Mysteries of the Bible

"Unanswered Questions of the Bible"

A Battle Without Swords

Posted by foryourfaith on January 5, 2010

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Themes and images recur in the Bible.  Faith is rewarded, idol worship is punished.  So it was that when pagan altars appeared in Israelite villages, the people were brought to their knees by their enemies.  In the story of Gideon, told in the Book of Judges, the enemies were the Midianites, an Arabic tribe who were distant blood relatives of Israel.  Now, responding to prayers for help, an angel in human form appeared and picked an unlikely champion, a farmer named Gideon.

Without at first realizing that he was face to face with the Divine, Gideon met God’s angel under an oak in Ophrah, just as Abraham had encountered three angels beneath the oaks of Mamre (Genesis 18:1-8).  Like Abraham, Gideon offered his visitor food.  Just as Abraham visit with the Lord marked the birth of Israel, so Gideon’s divine encounter marked a spiritual and physical deliverance of Israel.  Not only did Gideon rout the desert raiders, he led a renewal of faith in Yahweh.

Like Moses before him, Gideon was skeptical when his visitor told him to go and deliver Israel.  He asked for a sign.  The angel drew fire from a rock with his staff, which consumed a meal of goat’s meat, broth, and unleavened cakes.  Then he vanished.  Gideon forthwith built an altar to Yahweh.

The choice of Gideon becomes the more remarkable as the story reveals how deeply his own family and city were committed to the worship of the Canaanite god, Baal.  Now, at God’s command, Gideon tore down his father’s altar to Baal as well as the Asherah, a totem to a pagan goddess, using a harnessed bull.  The villagers were outraged at such sacrilege and wanted to kill Gideon, but his father, Joash, stopped them by saying:  “If Baal is a god, let him contend for himself.”  Thus Gideon gained the name Jerubbaal, “Let Baal contend.”  Since Gideon had been called by god to deliver his people from the Midianites, his first act was to put an end to pagan worship among his own people.  For it was not until this was done that he could hope to defeat the enemy.

In addition to being pagans, the Midianites in Gideon’s time were a major military threat.  Moreover, Gideon had a personal reason to hate the Midianites:  they had murdered two of his brothers.  There was finally, an ancient blood feud between the Midianites and the Israelites.  Stories of the Midianites in the Book of Numbers show that they were thought of as people who forsook God for Baal and enticed the Israelites to the same apostasy.

When Gideon saw that the Midianites and Amalekites had encamped in Israelite territory, “the spirit of the Lord took possession of Gideon” (Judges 6:34), and he blew a shofar, or ram’s-horn trumpet, and prepared to do battle.  Gideon then asked for another sign that God would indeed fight for Israel.  He granted the sign he requested.  A fleece laid down on the ground at night was soaked with dew the next morning, though the ground all around it was dry.  Begging God not be angry with him, Gideon asked to be shown a miracle in reverse.  Next morning, on the dew-soaked ground, the fleece was dry.  According to one of the legends that grew up around the Bible story, Gideon’s mother sewed a piece of this miraculous fleece into the mantle he wore into battle.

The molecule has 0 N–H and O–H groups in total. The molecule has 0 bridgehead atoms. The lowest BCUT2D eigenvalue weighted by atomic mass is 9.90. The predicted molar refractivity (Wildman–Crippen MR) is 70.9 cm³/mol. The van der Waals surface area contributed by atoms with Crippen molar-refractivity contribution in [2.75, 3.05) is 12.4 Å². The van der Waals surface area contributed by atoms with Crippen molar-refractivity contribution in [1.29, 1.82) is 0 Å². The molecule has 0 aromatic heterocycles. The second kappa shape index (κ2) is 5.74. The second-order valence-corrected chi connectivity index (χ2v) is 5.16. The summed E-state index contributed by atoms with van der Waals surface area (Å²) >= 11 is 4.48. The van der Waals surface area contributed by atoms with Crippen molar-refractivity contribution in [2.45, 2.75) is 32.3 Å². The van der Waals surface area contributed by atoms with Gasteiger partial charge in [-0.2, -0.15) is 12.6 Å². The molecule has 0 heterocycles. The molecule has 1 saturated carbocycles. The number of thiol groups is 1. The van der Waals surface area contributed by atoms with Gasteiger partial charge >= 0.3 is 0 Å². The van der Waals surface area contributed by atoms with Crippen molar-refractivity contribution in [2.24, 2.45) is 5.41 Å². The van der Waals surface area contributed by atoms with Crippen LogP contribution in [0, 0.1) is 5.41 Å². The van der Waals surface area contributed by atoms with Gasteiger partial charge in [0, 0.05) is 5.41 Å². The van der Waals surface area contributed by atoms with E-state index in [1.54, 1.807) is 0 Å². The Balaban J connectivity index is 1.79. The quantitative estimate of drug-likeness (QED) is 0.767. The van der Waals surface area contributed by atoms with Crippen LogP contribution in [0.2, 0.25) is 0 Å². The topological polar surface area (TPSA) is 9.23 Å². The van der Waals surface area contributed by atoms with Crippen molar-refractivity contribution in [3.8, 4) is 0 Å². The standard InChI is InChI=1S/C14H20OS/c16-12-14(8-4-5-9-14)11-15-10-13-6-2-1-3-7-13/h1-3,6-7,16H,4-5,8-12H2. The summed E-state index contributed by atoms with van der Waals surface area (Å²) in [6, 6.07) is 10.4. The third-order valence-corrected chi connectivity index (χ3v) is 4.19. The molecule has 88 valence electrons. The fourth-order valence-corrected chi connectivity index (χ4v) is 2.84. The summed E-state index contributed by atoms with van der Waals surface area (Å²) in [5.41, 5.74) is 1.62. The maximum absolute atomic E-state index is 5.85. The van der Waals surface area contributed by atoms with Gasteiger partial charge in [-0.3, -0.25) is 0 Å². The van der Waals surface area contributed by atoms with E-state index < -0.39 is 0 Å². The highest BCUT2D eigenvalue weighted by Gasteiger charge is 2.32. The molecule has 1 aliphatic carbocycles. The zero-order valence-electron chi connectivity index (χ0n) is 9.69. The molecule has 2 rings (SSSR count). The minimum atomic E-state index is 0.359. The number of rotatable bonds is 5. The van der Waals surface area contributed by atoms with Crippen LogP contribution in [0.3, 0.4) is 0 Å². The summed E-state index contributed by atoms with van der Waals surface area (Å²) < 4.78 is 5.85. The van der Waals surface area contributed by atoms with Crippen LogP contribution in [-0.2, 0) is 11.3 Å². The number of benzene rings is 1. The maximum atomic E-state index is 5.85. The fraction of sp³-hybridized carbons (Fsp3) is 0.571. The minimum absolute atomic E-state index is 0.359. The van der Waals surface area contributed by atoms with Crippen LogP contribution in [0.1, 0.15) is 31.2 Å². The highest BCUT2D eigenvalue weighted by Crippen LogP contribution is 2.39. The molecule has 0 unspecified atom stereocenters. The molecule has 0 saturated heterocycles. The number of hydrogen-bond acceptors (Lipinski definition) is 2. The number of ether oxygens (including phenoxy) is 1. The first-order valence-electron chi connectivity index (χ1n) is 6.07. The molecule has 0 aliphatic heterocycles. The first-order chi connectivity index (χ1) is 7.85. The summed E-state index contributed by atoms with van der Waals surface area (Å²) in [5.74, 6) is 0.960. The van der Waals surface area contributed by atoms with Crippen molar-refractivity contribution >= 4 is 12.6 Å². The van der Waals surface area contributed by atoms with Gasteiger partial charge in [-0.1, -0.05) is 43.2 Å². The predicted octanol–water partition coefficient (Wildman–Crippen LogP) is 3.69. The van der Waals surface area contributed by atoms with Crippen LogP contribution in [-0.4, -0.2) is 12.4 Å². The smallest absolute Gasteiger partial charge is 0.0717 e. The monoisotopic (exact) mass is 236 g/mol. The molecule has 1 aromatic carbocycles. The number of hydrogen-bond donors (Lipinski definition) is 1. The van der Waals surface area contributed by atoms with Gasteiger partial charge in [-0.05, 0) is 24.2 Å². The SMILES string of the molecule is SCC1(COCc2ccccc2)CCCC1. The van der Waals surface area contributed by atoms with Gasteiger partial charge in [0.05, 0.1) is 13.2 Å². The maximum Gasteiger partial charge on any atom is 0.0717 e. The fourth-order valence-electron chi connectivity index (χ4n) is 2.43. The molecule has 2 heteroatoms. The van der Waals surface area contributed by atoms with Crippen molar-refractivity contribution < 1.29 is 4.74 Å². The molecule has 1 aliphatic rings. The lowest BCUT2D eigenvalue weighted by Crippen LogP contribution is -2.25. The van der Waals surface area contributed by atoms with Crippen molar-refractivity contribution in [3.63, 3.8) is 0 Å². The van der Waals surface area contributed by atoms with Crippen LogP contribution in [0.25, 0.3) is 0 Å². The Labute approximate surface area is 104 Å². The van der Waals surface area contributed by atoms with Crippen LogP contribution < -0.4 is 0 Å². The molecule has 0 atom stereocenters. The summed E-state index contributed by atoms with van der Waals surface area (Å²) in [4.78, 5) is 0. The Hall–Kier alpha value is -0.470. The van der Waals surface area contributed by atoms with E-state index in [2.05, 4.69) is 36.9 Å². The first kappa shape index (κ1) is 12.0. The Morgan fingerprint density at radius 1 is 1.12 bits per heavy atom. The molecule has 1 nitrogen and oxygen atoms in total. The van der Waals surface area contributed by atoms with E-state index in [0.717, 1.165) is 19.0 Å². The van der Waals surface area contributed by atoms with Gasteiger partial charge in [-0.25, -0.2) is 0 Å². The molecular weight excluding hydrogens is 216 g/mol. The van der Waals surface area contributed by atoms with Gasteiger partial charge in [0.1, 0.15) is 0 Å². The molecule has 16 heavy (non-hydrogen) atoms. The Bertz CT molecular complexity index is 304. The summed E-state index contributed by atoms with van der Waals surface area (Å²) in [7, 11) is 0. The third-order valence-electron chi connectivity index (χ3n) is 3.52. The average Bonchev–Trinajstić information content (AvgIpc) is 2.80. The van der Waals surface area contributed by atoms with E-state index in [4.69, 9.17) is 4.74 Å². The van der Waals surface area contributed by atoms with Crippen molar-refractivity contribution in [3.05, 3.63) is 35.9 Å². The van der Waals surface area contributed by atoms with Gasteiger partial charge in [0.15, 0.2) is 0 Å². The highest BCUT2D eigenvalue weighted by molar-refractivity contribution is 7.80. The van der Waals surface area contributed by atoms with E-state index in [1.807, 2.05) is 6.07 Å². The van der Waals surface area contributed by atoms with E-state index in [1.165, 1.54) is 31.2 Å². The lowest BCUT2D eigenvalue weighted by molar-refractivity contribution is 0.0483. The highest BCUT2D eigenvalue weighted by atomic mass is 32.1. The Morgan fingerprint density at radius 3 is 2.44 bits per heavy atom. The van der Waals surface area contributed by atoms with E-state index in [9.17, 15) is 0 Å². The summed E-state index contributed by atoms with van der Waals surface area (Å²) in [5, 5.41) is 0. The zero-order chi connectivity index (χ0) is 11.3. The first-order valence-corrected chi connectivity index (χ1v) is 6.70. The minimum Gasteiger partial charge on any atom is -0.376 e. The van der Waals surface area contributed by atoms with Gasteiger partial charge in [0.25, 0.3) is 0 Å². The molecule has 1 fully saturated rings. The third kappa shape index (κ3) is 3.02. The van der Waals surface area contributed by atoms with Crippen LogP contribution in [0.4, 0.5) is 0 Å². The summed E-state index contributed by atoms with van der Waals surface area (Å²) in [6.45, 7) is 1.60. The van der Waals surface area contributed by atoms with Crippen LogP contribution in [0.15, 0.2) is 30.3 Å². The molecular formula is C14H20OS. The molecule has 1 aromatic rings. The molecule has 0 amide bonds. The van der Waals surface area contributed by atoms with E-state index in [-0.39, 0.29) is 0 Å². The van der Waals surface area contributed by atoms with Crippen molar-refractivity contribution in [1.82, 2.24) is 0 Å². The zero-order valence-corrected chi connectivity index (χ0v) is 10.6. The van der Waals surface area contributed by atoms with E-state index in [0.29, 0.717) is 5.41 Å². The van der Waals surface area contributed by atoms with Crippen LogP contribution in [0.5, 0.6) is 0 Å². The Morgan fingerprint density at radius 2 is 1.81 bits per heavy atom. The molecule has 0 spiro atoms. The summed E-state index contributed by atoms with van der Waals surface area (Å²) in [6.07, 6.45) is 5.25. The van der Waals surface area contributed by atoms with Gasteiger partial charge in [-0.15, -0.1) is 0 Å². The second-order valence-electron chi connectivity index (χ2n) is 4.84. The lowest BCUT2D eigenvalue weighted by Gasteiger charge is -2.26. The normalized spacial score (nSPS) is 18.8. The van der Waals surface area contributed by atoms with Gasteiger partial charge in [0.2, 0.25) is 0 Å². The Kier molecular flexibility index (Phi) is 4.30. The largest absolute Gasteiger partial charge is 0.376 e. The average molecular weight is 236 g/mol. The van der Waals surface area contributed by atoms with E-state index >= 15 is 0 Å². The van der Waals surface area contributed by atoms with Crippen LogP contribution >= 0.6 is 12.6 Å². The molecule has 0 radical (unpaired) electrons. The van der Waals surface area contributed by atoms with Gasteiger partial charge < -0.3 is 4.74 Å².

In order to reinforce the meaning of these signs, God ordered Gideon to reduce the size of his army, so that Israel would not claim credit for the victory about to take place.  The glory belonged to God alone.

Gideon allowed those afraid of battle to leave.  More than 2 out of 3 of his soldiers departed, but 10,000 remained, and that was still far too many.  God told Gideon to take his men down to the water, and to keep only those who drank from the river by putting their hands to their mouths and lapping like dogs.  This seemingly arbitrary test has produced a variety of interpretations over the centuries – that God was choosing those who were least fit for battle, or most alert, or most humble.  So far as the narrative of Judges is concerned, this strange test was simply a way to reduce the numbers of soldiers to a force of 300.

That same night God spoke with Gideon one more time, again commanding him to deliver Israel.  If Gideon wanted more reassurance, God said, he could go visit the enemy camp.  So Gideon spied on the Midianites.  He listened to one soldier tell another of a dream he had had.  The second soldier said the dream was a prophecy that the Midianites would surely lose the battle.

With this last sign from God, Gideon became invincible.  He armed his men with trumpets, swords, and lighted torches concealed in jars.  Under cover of night, the Israelites surrounded the enemy with these companies of soldiers.  Suddenly, they blew their trumpets, smashed the jars containing the torches and shouted, “A sword for the Lord and for Gideon.”  The Midianites were thrown into confusion and fled.  Gideon and his army pursued them through the desert and beyond the Jordan River till at length Gideon captured two Midianite kings and threw their entire force into a panic.  Thus “the day of Midian” came to stand for true Israelite victory (Isaiah 9:4).

Gideon delivered Israel from the destructive raids and achieved a peace that lasted for 40 years.  He lived out his days with his harem, like a king; according to the Bible he had 70 sons.  But he refused to be anointed as king or to establish a dynastic succession for his sons, saying:  “I will not rule over you, and my son will not rule over you; the Lord will rule over you.”

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